The Englishmen would have had more than a passing interest in the Ranji scoresheets. Alastair Cook & Co sure have been making mental scrapbooks of India’s Test regulars who have been in the thick of Ranji battle. One over from Day Three should top their entries.
Zaheer Khan walked off the field after bowling five deliveries in his fourth spell against Railways at the Wankhede Stadium on Sunday. He stopped on his follow-through, had a short word with his teammates, before heading to the dressing room.
Skipper Ajit Agarkar allayed fears, confirming that Zaheer was just cramping badly. “He’d a long day and it was very humid. He should be on the field tomorrow (Monday) morning,” Agarkar said.
The injury, coming as it did a day before the Test selection for the England series, is cause for worry though, considering Zaheer’s past record. He has had a history of inopportune breakdowns, the most recent being the 2011 Lord’s Test where he pulled a hamstring.
Zaheer had shown no signs of discomfort in the first two sessions, getting through his overs rather smoothly. There were two moments in the day, however, that suggested all was not well with India’s pace spearhead. Early in the morning, he appeared to be at a slight discomfort with his groin. Post tea, he didn’t take the field for five overs.
In all, he bowled three spells (20.5-5-41-1) without quite looking incisive. In fact, he’d to wait for 19 overs (and the new ball) for his first wicket when Mahesh Rawat edged an innocuous away-going delivery.
“Look, there’s a Test match at the back of his mind,” Agarkar said. “You want to get yourself ready and bowl as many overs as you can. I’m sure he’d have liked to get a few more wickets. But 20 overs is a fair workout. And it wasn’t that he was just turning his arm over. Over the course of the Test series, the conditions are going to get better, weather-wise.”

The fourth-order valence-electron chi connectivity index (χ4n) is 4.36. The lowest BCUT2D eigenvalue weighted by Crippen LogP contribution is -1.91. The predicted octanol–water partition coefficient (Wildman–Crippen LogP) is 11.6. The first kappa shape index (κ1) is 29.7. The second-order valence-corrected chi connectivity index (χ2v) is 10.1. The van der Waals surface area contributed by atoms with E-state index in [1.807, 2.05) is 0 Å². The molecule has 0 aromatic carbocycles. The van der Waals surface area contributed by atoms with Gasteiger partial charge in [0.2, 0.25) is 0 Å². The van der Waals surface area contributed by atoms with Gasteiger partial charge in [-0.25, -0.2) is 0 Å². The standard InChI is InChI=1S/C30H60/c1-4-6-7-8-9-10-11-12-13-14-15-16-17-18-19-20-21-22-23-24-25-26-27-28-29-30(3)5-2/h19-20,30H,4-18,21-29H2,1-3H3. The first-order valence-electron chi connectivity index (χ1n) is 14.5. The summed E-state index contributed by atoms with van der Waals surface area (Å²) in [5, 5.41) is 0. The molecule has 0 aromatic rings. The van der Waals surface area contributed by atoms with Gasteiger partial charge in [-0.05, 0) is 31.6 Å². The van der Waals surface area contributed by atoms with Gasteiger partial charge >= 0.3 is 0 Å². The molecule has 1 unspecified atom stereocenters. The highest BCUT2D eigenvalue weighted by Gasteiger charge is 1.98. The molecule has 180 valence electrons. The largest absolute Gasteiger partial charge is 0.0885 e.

Railways, meanwhile, closed at 380 for eight, with Nitin Bhille, Sanjay Bangar and Mahesh Rawat notching up battling half-centuries. Courtesy their lower-order contributions, the visitors need just 41 more to make Mumbai bat. Mumbai aren’t accustomed to being kept on the field for nearly 120 overs by less formidable teams.
Like on the second day, Bangar and Bhille, who shared a century stand, targeted Powar, with the Railways skipper clobbering the offie at every conceivable opportunity. Agarkar felt a “tough wicket” and the initial “rust” at the start of the season didn’t help Mumbai.
The Mumbai skipper tried to reason his side’s rather flat outing, “If you don’t get early wickets, it becomes harder later on. We could have bowled better. We have got experience and quality in the attack. Sometimes things just don’t go your way.”
Mumbai 1st innings: 570
Railways 1st innings (O/N: 86/2): N Bhille c Pawar b Agarkar 73, S Bangar c I Abdulla b Nayar 67, P Madkaikar c Pawar b Powar 11, M Rawat c Tare b Khan 68, A Yadav c Tendulkar b I Abdulla 47, M Kartik c Tendulkar b I Abdulla 41, K Upadhyay batting 19, A Singh batting 15
Extras: (B4, LB5, NB3) 12
Total: (8 wickets; 118 overs) 380
FoW: 3-141, 4-166, 5-200, 6-263, 7-340, 8-348
Bowling: Z Khan 20.5-5-41-1, D Kulkarni 21-8-33-0, A Agarkar 14-3-43-3 (NB1), R Powar 27-4-129-1 (NB2), I Abdulla 19-3-67-2, A Nayar 14.1-1-55-1, R Sharma 2-1-3-0